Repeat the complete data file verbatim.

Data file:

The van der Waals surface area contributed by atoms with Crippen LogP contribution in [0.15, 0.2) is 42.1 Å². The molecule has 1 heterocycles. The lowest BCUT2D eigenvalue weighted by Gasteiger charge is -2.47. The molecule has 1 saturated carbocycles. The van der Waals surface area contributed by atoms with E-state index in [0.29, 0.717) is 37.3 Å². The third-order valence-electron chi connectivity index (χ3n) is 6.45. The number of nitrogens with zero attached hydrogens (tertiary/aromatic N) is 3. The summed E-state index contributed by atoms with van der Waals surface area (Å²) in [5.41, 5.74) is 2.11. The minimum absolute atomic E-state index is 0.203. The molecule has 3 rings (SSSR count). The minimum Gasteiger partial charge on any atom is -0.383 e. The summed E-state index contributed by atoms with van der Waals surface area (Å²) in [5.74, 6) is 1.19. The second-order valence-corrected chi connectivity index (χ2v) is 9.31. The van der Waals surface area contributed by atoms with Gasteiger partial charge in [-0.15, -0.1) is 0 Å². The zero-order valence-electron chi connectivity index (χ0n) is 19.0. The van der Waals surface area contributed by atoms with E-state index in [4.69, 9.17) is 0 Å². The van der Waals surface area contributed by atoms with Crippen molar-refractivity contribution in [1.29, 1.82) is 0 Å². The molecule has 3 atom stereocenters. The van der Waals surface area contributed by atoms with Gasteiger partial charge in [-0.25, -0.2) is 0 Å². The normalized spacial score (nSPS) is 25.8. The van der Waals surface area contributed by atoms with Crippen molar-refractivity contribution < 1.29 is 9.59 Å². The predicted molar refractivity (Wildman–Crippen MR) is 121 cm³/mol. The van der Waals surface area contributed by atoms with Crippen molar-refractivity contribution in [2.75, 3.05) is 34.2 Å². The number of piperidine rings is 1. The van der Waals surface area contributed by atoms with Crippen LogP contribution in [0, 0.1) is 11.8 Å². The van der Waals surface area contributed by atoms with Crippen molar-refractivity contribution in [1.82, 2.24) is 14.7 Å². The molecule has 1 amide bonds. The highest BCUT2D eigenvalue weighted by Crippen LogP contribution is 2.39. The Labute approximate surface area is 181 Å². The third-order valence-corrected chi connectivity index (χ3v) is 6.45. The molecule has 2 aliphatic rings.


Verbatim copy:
The van der Waals surface area contributed by atoms with Crippen LogP contribution in [0.15, 0.2) is 42.1 Å². The molecule has 1 heterocycles. The lowest BCUT2D eigenvalue weighted by Gasteiger charge is -2.47. The molecule has 1 saturated carbocycles. The van der Waals surface area contributed by atoms with E-state index in [0.29, 0.717) is 37.3 Å². The third-order valence-electron chi connectivity index (χ3n) is 6.45. The number of nitrogens with zero attached hydrogens (tertiary/aromatic N) is 3. The summed E-state index contributed by atoms with van der Waals surface area (Å²) in [5.41, 5.74) is 2.11. The minimum absolute atomic E-state index is 0.203. The molecule has 3 rings (SSSR count). The minimum Gasteiger partial charge on any atom is -0.383 e. The summed E-state index contributed by atoms with van der Waals surface area (Å²) in [5.74, 6) is 1.19. The second-order valence-corrected chi connectivity index (χ2v) is 9.31. The van der Waals surface area contributed by atoms with Gasteiger partial charge in [-0.15, -0.1) is 0 Å². The zero-order valence-electron chi connectivity index (χ0n) is 19.0. The van der Waals surface area contributed by atoms with E-state index in [4.69, 9.17) is 0 Å². The van der Waals surface area contributed by atoms with Crippen molar-refractivity contribution in [1.29, 1.82) is 0 Å². The molecule has 3 atom stereocenters. The van der Waals surface area contributed by atoms with Gasteiger partial charge in [-0.25, -0.2) is 0 Å². The normalized spacial score (nSPS) is 25.8. The van der Waals surface area contributed by atoms with Crippen molar-refractivity contribution < 1.29 is 9.59 Å². The predicted molar refractivity (Wildman–Crippen MR) is 121 cm³/mol. The van der Waals surface area contributed by atoms with Crippen molar-refractivity contribution in [2.75, 3.05) is 34.2 Å². The number of piperidine rings is 1. The van der Waals surface area contributed by atoms with Crippen LogP contribution in [0, 0.1) is 11.8 Å². The van der Waals surface area contributed by atoms with Crippen molar-refractivity contribution in [1.82, 2.24) is 14.7 Å². The molecule has 1 amide bonds. The highest BCUT2D eigenvalue weighted by Crippen LogP contribution is 2.39. The Labute approximate surface area is 181 Å². The third-order valence-corrected chi connectivity index (χ3v) is 6.45. The molecule has 2 aliphatic rings.